Friday, March 31, 2006

Water Everywhere = Incredible Light

Wellfleet has been enjoying unseasonable warmth for the past few days. All the crocuses and jonquils are pushing their way into the world. The weatherman says Boston will reach 70 today. I doubt it will get that hot here though, because, in spring, Cape Cod does not heat up as quickly. One reason is the fact that we are surrounded by water, and the Atlantic is still 40.

The difference in temperatures will continue throughout the summer. I have even noticed the air to be cooler on the Cape side of the Sagamore Bridge. You cross the canal and bingo, temps drop, sometimes as much as ten degrees.

In winter, living on a peninsula can produce snow flurries, called ocean-effect snow, on days when the mainland remains snow-free.

Being surrounded by water creates a different light environment, one reason the Outer Cape has always attracted artists. When we walk out at Duck Harbor on Cape Cod Bay, I have often noticed how the surface of the water reflects the blue sky. Everything is brighter, more intense. The atmosphere does not smog up the way it does in cities. The clarity makes Cape Cod an ideal location for painting landscapes. Artists recognize this difference. It must be inspiring, like being closer to the Impressionists somehow. Now that is is warmer, easels will soon be popping up all over town.

At Duck Harbor, the tones right before sunset are particularly awesome. Everything seems to glow. Even this dune merits a photo. I wanted to capture the wind-carved village on its flank but was moved by the warm sand instead. Sometimes Sven wonders what I am doing, angling my camera this way and that before each photo. My husband is good enough not to comment, however. He told me how similar the light is here to Skagen, in Denmark, a place I have never been. Skagen also attracts artists, he says.

I just had a call from an artist about booking a room while she is in the area for an exhibit this summer. I was thrilled. Artists develop special qualities, which we value here at Chez Sven. Perhaps because they take the time to really examine the world around them? They see beauty in the most mundane things. What a shame modern society does not encourage more people to develop this gift!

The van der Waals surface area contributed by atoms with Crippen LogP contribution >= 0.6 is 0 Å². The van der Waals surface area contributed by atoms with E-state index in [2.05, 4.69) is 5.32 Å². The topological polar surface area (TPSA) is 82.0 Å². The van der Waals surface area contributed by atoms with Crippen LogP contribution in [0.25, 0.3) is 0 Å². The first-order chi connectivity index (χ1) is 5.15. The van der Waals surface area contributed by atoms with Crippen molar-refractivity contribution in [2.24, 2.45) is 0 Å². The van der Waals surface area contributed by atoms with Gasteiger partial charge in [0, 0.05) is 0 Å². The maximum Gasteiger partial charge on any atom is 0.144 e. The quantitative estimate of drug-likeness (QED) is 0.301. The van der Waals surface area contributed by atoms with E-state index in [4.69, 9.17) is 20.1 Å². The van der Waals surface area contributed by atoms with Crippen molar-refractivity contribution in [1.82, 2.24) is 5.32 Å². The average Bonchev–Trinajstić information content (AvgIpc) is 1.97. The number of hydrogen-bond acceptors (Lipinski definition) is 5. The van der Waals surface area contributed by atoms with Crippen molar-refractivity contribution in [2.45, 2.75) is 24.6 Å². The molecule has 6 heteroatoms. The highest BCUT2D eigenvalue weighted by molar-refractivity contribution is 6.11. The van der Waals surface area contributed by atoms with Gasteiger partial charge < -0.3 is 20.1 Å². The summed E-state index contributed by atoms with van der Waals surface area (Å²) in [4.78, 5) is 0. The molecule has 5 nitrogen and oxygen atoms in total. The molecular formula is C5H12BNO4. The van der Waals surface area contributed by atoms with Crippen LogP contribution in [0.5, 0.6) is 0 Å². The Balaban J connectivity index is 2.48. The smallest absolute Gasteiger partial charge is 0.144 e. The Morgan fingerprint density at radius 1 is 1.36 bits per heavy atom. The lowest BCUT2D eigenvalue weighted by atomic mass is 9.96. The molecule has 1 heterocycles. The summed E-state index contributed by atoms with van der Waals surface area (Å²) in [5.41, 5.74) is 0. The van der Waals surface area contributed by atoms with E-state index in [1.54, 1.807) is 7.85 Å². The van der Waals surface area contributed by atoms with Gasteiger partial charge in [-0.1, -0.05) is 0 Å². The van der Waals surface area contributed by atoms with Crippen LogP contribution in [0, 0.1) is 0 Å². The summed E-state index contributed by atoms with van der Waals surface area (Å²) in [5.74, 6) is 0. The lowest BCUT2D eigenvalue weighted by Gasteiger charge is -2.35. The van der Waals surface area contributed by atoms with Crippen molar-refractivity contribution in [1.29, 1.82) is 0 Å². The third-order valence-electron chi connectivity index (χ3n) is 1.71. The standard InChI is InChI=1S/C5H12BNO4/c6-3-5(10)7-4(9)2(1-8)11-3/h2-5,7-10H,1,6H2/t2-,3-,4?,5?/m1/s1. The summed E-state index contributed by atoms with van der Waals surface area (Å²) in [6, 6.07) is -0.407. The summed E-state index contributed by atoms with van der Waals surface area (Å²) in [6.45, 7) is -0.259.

Wednesday, March 29, 2006

A Walk with Sarah James to Dyer Pond

Today I finished This Organic Life, which I read mostly because I had heard Barbara Kingsolver liked the book so much she got to know its author. This Organic Life now sits on our new environmental shelf next to The Natural Step for Communities by Sarah James and Torbjörn Lahti. Sarah stopped by last weekend and, at my request, signed my copy. Sven and I showed her our walk around the far side of Long Pond. We explored the surroundings of the three pond houses confiscated by the government and agreed it is a shame no one can use them anymore. Sarah exclaimed about how pleasant it was to be able to reach several different ponds without crossing any paved roads. Indeed, we are lucky to live so close to the National Seashore.

Dyer Pond is surely one of the most stunning kettle ponds on Cape Cod. Look at how clear the water is. Kettle ponds are not lakes. They must be treated with respect. No soap, no pets, no young bathers who have not finished toilet-training. Unfortunately, all National Seashore guests do not obey these simple rules.

To our distress, Dyer Pond was profiled three years ago by a New York Times travel writer who called it, “the most beautiful, the most hidden, the most serene.” I’m afraid this description no longer applies. New Yorkers in search of summer serenity have been hiking through the woods ever since.

One of the downsides of increased tourism is pond overuse and bank erosion. The Department of the Interior has attempted to limit the erosion with signs and a clearly delineated path down to the beach. In the seventies, when I took this photo, each bather would descend the southern bank from a different angle. There were several little beaches then. Now a fence keeps pedestrians off the bank, and everyone congregates in the same spot. The pond is still serene, but it has lost its "secret" quality.

It was a brisk, bright day when we went walking with Sarah James. She took real pleasure at the discovery of what was for her virgin territory. It’s true that people who walk tend to get stuck in a rut when it comes to itinerary. The senses participate more fully if you don’t know where you are going.

Back at Chez Sven, we said goodbye and Sarah left for a conference in Stockholm. Her company specializes in town/city planning that is oriented toward the goal of sustainability. We met years ago when she brought a group of Harvard graduate students to Wellfleet as part of a town planning seminar. Sarah is a woman who practices what she preaches. She drives, of course, a Prius!

Monday, March 27, 2006

Thinking Green

In March, I long for my garden. The remedy is simple: bring nature inside. I choose the branch of a tree with buds close together – our native wild cherry works fine – and select a few side shoots for a favorite vase. This winter "bouquet" jazzes up our bed & breakfast as tiny forced leaves appear. Here are the bare branches, currently on the windowsill. After a week or two, I will replace them with some forsythia. When its blossoms fade, I will cut back the geraniums, which have spent the winter in a sunny window, and make geranium-shoot bouquets, filling the house with the promise of spring.

Last Thursday I was helping sort books for the two summer book sales sponsored by the Friends of the Wellfleet Libraries, and one of the other volunteers held up a guide to the hospitality industry. She checked the publication date and muttered, “I never stay at bed & breakfasts.”